ONE MAN + ONE GUITAR

ONE MAN + ONE GUITAR

 

As the 80’s came to a close, and the 90s began, I was without a band. After nearly eight years each of the Del-Lords went their separate ways. Four albums that received lots of great press, attention, and a live show that never failed, it had become a matter of too little too late. When Eric waved goodbye after the band’s last show in Dallas in 1989, it would mark the last time we would all be in the same room at the same time until 2010.
I had not been without a band since January of 1973 (when I started my first band, The Dictators, with Andy Shernoff and Ross The Boss) and as I looked around, I saw nothing but unfamiliar terrain. But, music remained my true love, not to mention my one marketable skill, so I narrowed my focus, took stock of the couple dozen songs I had written for what I had figured would be a new Del-Lords record, and on the long drive home to NYC from Dallas, I had plenty of time to think about my next move.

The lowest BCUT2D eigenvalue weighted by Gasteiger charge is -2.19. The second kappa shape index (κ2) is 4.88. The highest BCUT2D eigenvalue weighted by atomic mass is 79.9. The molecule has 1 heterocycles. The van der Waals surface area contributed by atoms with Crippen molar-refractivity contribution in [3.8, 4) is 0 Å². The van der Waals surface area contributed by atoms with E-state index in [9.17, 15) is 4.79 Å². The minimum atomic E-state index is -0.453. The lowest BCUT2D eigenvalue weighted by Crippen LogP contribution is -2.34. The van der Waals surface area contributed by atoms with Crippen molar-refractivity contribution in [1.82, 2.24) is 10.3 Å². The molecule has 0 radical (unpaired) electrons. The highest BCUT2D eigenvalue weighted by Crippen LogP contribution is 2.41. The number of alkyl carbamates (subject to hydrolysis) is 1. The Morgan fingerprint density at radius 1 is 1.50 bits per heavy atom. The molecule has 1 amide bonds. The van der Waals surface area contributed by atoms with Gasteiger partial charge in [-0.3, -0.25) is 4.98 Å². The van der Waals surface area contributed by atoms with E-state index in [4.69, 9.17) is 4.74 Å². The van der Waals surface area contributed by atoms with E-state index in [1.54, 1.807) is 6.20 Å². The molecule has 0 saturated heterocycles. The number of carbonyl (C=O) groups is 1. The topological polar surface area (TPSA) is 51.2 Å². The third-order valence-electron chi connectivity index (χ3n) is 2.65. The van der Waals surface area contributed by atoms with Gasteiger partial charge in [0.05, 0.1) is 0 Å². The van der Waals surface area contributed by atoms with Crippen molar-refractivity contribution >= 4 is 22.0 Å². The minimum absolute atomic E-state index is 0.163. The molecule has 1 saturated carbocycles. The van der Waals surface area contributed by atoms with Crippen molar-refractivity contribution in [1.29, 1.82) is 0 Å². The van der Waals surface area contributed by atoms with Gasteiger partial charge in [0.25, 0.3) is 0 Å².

There was a record company in NYC that was specializing in (along with an eclectic batch of other stuff, too) reissues of mostly American-style guitar music – they had released two-fers on artists like David Johansen, Graham Parker, Gary US Bonds, Joe Grushecky, and Ian Hunter (I know Ian and Graham were British, but their music certainly fit the musical style of the label nonetheless). The label (yes, they shall remain nameless) had tried unsuccessfully to license the four Del-Lords albums only to be rebuffed (for reasons that remain a mystery) by EMI, who just flat-out refused to let this label license the cds. So, my lawyer and friend, David Wykoff simply asked the label that, seeing as how the Del-Lords records would not be theirs to reissue, and I was presently unaffiliated and free as a bird, if perhaps they would be interested in signing me as a solo artist. As the band’s main writer, and main singer, they were, in essence, being pitched to see if they wanted to sign “Del” himself instead.

So, signing me is exactly what happened. Everything was great at first. The contract was a simple 35-point Letter Of Intent, which we signed while taking a break from a half-court basketball game (I had played B-ball for my high school, BTW, sports fans), gave me a generous advance, and we were off and running.